Love is the Higher Law

Hey, guys, I actually wrote this back on Sunday, when I finished the book, but I was in the middle of the DMaM series, so I didn’t post it until now.  Unfortunately, everyone was busy with the Superbowl that day, and that part of my DMaM had no comments.  Sad because it was my favorite part 😦  Anyway, here’s what I thought about Love is the Higher Law:

I just finished Love is the Higher Law by David Levithan, but this post is sort of a review of it and of myself.  I must say, it’s a beautiful book.  I just got a Kindle to read more easily at the gym when I go during lunch, and this was the first book I bought for it.  But I found I couldn’t read it at the gym.  The reason?  I kept almost crying, and that’s not really the best condition to be in when you’re exercising.  Then to make things worse, I’d be at work after lunch thinking about the book and get all teary again.  Even though I had only planned to use the Kindle at the gym, I ended up reading LitHL at home before bed, which seemed to be the best time.

The book is about three people dealing with the events of September 11th.  I’ve never read a novel dealing with the event, except for one I beta read that dealt with it indirectly while setting it at another citywide crisis.  The three main characters are Jasper, who deals with 9/11 by retreating from people, Peter, who relates to it and other people through music, and Claire, who deals with it by trying to make it about people coming together and being better.  Peter and Jasper had planned a date for 9/11, which obviously was postponed.  The story follows the arc of their relationship, or lack thereof, and how knowing Claire ends up connecting them.

Part of the reason I think the book was so emotional for me wasn’t so much 9/11–I don’t live in NYC, and I don’t think many of us can understand what it would be like to be there like someone who lived there could (reading this book is the closest I could probably get to feeling what they felt)–it was that the characters felt like they were three parts of me.  I can totally see me trying to avoid everyone and stay at home after the event like Jasper did.  I sometimes do that when I get depressed or overwhelmed by the real world.  I know I’d have the same reaction to music that Peter did.  First I’d have to avoid certain songs because they could be associated with the tragedy, and then I would use the music for just that purpose, connecting to the lyrics in a new way because I understand them differently.  I do this all the time for novels and real life situations.  Thanks to this book, I probably can’t listen to U2’s “One” the same way.  The one character who was probably the least like me was Claire, even though I have kind of a dreamy optimism at times.  But it was Claire who really made me cry (though, I’m not going to lie, Jasper and Peter’s awkward date broke my heart quite a lot).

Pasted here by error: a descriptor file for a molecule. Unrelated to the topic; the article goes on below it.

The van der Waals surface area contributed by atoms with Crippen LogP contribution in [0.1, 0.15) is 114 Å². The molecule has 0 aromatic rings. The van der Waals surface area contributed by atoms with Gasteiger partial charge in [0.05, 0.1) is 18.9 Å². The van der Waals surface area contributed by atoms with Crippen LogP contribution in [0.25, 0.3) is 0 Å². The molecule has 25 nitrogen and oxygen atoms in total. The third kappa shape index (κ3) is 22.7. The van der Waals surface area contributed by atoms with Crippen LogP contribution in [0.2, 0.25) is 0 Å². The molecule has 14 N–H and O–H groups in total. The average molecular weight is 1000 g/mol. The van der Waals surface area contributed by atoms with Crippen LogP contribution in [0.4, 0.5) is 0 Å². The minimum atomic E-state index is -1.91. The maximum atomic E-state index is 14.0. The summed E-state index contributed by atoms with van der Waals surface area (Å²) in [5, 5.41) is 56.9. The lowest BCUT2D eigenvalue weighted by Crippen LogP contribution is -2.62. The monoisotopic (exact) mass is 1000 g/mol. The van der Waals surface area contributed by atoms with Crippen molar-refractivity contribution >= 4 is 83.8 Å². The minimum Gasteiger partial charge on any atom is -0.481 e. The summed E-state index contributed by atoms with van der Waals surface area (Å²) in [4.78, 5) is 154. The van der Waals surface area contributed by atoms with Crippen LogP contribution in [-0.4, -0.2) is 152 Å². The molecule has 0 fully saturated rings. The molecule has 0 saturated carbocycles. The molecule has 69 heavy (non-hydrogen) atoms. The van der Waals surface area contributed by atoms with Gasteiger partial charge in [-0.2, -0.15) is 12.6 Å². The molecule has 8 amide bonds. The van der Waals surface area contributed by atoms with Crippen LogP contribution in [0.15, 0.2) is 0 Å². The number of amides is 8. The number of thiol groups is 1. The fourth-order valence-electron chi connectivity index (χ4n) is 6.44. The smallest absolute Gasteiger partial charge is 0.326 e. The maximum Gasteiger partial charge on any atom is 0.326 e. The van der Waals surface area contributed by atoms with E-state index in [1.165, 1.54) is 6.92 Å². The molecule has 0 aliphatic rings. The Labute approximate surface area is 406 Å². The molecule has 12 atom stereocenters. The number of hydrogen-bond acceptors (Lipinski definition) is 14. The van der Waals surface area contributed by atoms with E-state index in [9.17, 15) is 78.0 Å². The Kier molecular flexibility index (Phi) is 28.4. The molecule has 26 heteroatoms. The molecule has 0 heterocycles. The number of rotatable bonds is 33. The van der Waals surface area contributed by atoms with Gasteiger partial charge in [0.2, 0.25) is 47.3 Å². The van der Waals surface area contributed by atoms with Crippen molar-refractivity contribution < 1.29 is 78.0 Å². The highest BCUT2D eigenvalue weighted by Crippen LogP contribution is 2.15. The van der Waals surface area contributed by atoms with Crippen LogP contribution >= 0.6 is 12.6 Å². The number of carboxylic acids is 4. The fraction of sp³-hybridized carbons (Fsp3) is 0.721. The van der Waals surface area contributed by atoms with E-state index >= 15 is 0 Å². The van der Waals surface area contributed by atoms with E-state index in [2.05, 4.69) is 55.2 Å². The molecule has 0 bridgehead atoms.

There’s a scene in the book where Claire comes across a woman who is trying to relight memorial candles in the rain.  Claire takes one of the candles and starts relighting other candles with it.  It’s a futile exercise because the rain puts them out pretty quickly, but she and this woman, plus others who join them, are doing something.  They’re connecting to the moment, they’ve found a small purpose in the emptiness, they’re relating to each other and the people who have died.  It’s beautiful imagery in a beautiful scene.  It breaks my heart just to think of it.

And I think about wanting to do something.  Wanting to make a difference.  Wanting to contribute when there’s no other way to do so.

That part I can understand.  My own attempts to do something, make a difference, and contribute aren’t as heartbreaking as Claire’s.  But isn’t this a part of why we write?  So we can have something lasting that we contribute to the world?  It doesn’t have to be a groundbreaking novel.  Lighting a candle isn’t groundbreaking either.  And every step towards getting there–every query sent, full request, offer, or (I imagine) submission to publisher and book deal–every step is a new candle lit.  Every rejection, another candle going out.

That said, maybe it’s not fair to compare the road to publishing to lighting 9/11 memorial candles in the rain.  But as I thought about that scene today, for about the hundredth time since reading it last Wednesday, I had this overwhelming sense of what Claire wanted there.  And it’s backed up by the rest of the book, as she tries to connect to the whole world over this one event.  She wants it to mean something.

So even though, of the three characters, I’m least likely to react to something like 9/11 like Claire, I still understand her.  And she is the one who left the greatest impression on me in this book.

But I don’t see me forgetting Jasper and Peter any time soon either. 

Lots of love,



3 thoughts on “Love is the Higher Law

  1. I really like this post.

    I think the main thing that kept me from connecting with Claire is actually pretty simple and crude–she wasn’t as good a character. D-Lev’s girls are never as fleshed out and true as his boys.

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